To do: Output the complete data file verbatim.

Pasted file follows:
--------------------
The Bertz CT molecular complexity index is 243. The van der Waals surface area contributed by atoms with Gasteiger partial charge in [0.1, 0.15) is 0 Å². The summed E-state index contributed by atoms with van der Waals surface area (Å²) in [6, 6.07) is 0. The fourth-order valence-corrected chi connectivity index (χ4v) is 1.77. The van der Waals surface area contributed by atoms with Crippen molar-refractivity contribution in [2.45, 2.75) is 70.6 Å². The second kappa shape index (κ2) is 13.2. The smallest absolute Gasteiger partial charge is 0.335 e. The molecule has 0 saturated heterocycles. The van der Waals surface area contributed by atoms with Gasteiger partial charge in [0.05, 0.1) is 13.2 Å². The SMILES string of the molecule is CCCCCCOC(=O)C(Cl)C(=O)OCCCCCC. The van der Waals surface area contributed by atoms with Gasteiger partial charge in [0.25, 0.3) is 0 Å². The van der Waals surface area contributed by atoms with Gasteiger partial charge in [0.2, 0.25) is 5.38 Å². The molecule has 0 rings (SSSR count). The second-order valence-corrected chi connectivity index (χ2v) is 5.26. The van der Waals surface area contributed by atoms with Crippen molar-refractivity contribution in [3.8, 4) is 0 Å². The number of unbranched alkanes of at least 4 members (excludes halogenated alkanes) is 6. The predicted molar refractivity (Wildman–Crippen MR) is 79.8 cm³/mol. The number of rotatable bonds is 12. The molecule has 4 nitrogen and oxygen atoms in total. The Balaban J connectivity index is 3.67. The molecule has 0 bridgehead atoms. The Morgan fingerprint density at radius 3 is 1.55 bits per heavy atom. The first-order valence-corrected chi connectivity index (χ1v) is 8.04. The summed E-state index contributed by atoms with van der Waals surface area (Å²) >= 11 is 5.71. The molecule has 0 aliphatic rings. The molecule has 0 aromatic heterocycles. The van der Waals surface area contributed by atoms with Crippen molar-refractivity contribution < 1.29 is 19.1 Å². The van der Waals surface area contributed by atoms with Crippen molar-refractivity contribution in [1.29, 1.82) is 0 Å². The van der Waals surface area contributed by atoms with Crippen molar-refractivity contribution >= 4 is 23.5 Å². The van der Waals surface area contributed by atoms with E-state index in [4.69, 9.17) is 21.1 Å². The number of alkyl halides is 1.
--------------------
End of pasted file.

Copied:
The Bertz CT molecular complexity index is 243. The van der Waals surface area contributed by atoms with Gasteiger partial charge in [0.1, 0.15) is 0 Å². The summed E-state index contributed by atoms with van der Waals surface area (Å²) in [6, 6.07) is 0. The fourth-order valence-corrected chi connectivity index (χ4v) is 1.77. The van der Waals surface area contributed by atoms with Crippen molar-refractivity contribution in [2.45, 2.75) is 70.6 Å². The second kappa shape index (κ2) is 13.2. The smallest absolute Gasteiger partial charge is 0.335 e. The molecule has 0 saturated heterocycles. The van der Waals surface area contributed by atoms with Gasteiger partial charge in [0.05, 0.1) is 13.2 Å². The SMILES string of the molecule is CCCCCCOC(=O)C(Cl)C(=O)OCCCCCC. The van der Waals surface area contributed by atoms with Gasteiger partial charge in [0.25, 0.3) is 0 Å². The van der Waals surface area contributed by atoms with Gasteiger partial charge in [0.2, 0.25) is 5.38 Å². The molecule has 0 rings (SSSR count). The second-order valence-corrected chi connectivity index (χ2v) is 5.26. The van der Waals surface area contributed by atoms with Crippen molar-refractivity contribution in [3.8, 4) is 0 Å². The number of unbranched alkanes of at least 4 members (excludes halogenated alkanes) is 6. The predicted molar refractivity (Wildman–Crippen MR) is 79.8 cm³/mol. The number of rotatable bonds is 12. The molecule has 4 nitrogen and oxygen atoms in total. The Balaban J connectivity index is 3.67. The molecule has 0 bridgehead atoms. The Morgan fingerprint density at radius 3 is 1.55 bits per heavy atom. The first-order valence-corrected chi connectivity index (χ1v) is 8.04. The summed E-state index contributed by atoms with van der Waals surface area (Å²) >= 11 is 5.71. The molecule has 0 aliphatic rings. The molecule has 0 aromatic heterocycles. The van der Waals surface area contributed by atoms with Crippen molar-refractivity contribution < 1.29 is 19.1 Å². The van der Waals surface area contributed by atoms with Crippen molar-refractivity contribution in [1.29, 1.82) is 0 Å². The van der Waals surface area contributed by atoms with Crippen molar-refractivity contribution >= 4 is 23.5 Å². The van der Waals surface area contributed by atoms with E-state index in [4.69, 9.17) is 21.1 Å². The number of alkyl halides is 1.